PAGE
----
I’m writing this from a coffee shop. It’s relatively quiet except for the baristas who I hear above the roar of espresso machines and cash registers. Customers at tables are by themselves, working on their laptops, or reading on their phone. I forced myself to come out, to be among the living, after feeling surrounded by unfortunate massive deaths.
My plan for today, before this day came to be, was to work. My to-do list freshly written on my nightstand. Part of my nightly ritual. But it was 2:00 a.m. when I woke. I decided to read a book I just purchased on singleness and the psychological reasons behind “coupling” (interesting read), and it was 4:00 a.m. before I felt myself sleepy again.
It was close to 9:00 a.m. before I opened my eyes, immediately realizing how behind I was on checking items off my list. Not too long after that was when I the headline of Toni Morrison’s passing. I knew it was a mistake. Somehow I’d gotten used to seeing articles and posts that end with #RIP and must have muddled that the beloved Toni Morrison was the one we need to say goodbye to. Today.
As with many others, I’m sure, my mind auto played rushed voices from the past 72 hours. Newscasters reporting on the mass shootings from over the weekend. Interviews with families of the deceased. Experts weighing in on what to do next. Politicians for or against the NRA, gun control, and so on. I sat in front of the TV yesterday surfing news channels, searching for answers I knew they didn’t have. I vacillated between being in meditative silence, prayers to God for healing, news watching, angrily yelling at the TV screen. Today was going to be different.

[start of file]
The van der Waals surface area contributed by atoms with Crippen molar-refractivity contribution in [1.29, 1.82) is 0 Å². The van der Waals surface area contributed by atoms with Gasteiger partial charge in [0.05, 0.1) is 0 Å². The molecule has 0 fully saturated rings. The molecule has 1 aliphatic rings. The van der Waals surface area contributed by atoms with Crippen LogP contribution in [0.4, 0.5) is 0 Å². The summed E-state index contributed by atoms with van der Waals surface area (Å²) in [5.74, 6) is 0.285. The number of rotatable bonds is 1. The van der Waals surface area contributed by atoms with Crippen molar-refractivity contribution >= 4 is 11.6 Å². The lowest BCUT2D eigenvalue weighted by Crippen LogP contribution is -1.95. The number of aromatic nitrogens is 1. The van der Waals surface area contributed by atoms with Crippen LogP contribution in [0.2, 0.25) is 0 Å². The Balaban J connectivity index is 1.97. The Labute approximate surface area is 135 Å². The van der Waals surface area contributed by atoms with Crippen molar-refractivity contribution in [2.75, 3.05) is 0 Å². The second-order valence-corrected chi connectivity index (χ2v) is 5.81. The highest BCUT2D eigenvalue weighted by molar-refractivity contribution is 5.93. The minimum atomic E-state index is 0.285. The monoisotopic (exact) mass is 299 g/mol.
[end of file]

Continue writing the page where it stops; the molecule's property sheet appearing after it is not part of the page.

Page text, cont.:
Then, this morning, it hit as if my own Auntie passed. The one I hadn’t spent as much time with as I wanted. The one from whom I still wanted to learn. Having seen “The Pieces I Am” a couple of weeks ago at a/perture cinema made her come to life as only a documentary filmed before ones passing can do.
I thought about my older brother, and how he was the avid reader of the two of us. He studied and enjoyed it, unlike me. But, for some reason, I would make a habit of going into his bedroom when he wasn’t in it and read titles of books on his bookcase. I would take one out at a time, flip through the pages, wonder what the big deal was, and slide it back. Other times I would sneak a few back to my room. Some I would read. Others, I just wanted to have. He never noticed (or at least he never said he did). Some of the books I still have.
I never liked to read though I liked books. I couldn’t relate to what I was told to read. I didn’t understand nor did I have the interest to try. Then there was Morrison’s The Bluest Eye. I wish I could tell you where I was when I read that book the first time. In what city did I live? How did I learn of this novel? Was it one my brother had to read for a class? All of that escapes me but what I do know is that it changed my life. It was the first piece of fiction I read that I wanted to read. That I felt was written for me.